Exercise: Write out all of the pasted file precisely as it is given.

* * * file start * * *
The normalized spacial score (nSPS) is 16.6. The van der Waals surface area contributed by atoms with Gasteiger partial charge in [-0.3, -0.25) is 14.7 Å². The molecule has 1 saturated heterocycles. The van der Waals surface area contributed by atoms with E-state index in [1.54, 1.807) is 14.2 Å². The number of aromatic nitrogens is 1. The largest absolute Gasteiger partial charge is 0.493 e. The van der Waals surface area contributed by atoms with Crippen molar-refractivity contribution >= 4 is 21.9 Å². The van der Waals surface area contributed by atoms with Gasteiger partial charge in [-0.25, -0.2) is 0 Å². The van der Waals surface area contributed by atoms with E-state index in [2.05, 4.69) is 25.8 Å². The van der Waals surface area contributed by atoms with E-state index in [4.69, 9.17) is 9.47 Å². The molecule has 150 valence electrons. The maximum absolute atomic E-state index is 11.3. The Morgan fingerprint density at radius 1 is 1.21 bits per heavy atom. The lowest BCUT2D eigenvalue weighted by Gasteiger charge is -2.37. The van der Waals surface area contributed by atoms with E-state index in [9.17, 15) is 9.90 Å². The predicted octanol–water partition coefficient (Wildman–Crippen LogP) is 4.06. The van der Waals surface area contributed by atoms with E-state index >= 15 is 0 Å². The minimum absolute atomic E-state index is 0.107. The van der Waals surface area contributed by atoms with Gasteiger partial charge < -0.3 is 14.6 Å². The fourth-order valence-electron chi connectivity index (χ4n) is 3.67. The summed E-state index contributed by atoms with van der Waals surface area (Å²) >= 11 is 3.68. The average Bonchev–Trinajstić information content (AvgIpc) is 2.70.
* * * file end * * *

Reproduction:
The normalized spacial score (nSPS) is 16.6. The van der Waals surface area contributed by atoms with Gasteiger partial charge in [-0.3, -0.25) is 14.7 Å². The molecule has 1 saturated heterocycles. The van der Waals surface area contributed by atoms with E-state index in [1.54, 1.807) is 14.2 Å². The number of aromatic nitrogens is 1. The largest absolute Gasteiger partial charge is 0.493 e. The van der Waals surface area contributed by atoms with Crippen molar-refractivity contribution >= 4 is 21.9 Å². The van der Waals surface area contributed by atoms with Gasteiger partial charge in [-0.25, -0.2) is 0 Å². The van der Waals surface area contributed by atoms with E-state index in [2.05, 4.69) is 25.8 Å². The van der Waals surface area contributed by atoms with E-state index in [4.69, 9.17) is 9.47 Å². The molecule has 150 valence electrons. The maximum absolute atomic E-state index is 11.3. The Morgan fingerprint density at radius 1 is 1.21 bits per heavy atom. The lowest BCUT2D eigenvalue weighted by Gasteiger charge is -2.37. The van der Waals surface area contributed by atoms with E-state index in [9.17, 15) is 9.90 Å². The predicted octanol–water partition coefficient (Wildman–Crippen LogP) is 4.06. The van der Waals surface area contributed by atoms with E-state index >= 15 is 0 Å². The minimum absolute atomic E-state index is 0.107. The van der Waals surface area contributed by atoms with Gasteiger partial charge < -0.3 is 14.6 Å². The fourth-order valence-electron chi connectivity index (χ4n) is 3.67. The summed E-state index contributed by atoms with van der Waals surface area (Å²) >= 11 is 3.68. The average Bonchev–Trinajstić information content (AvgIpc) is 2.70.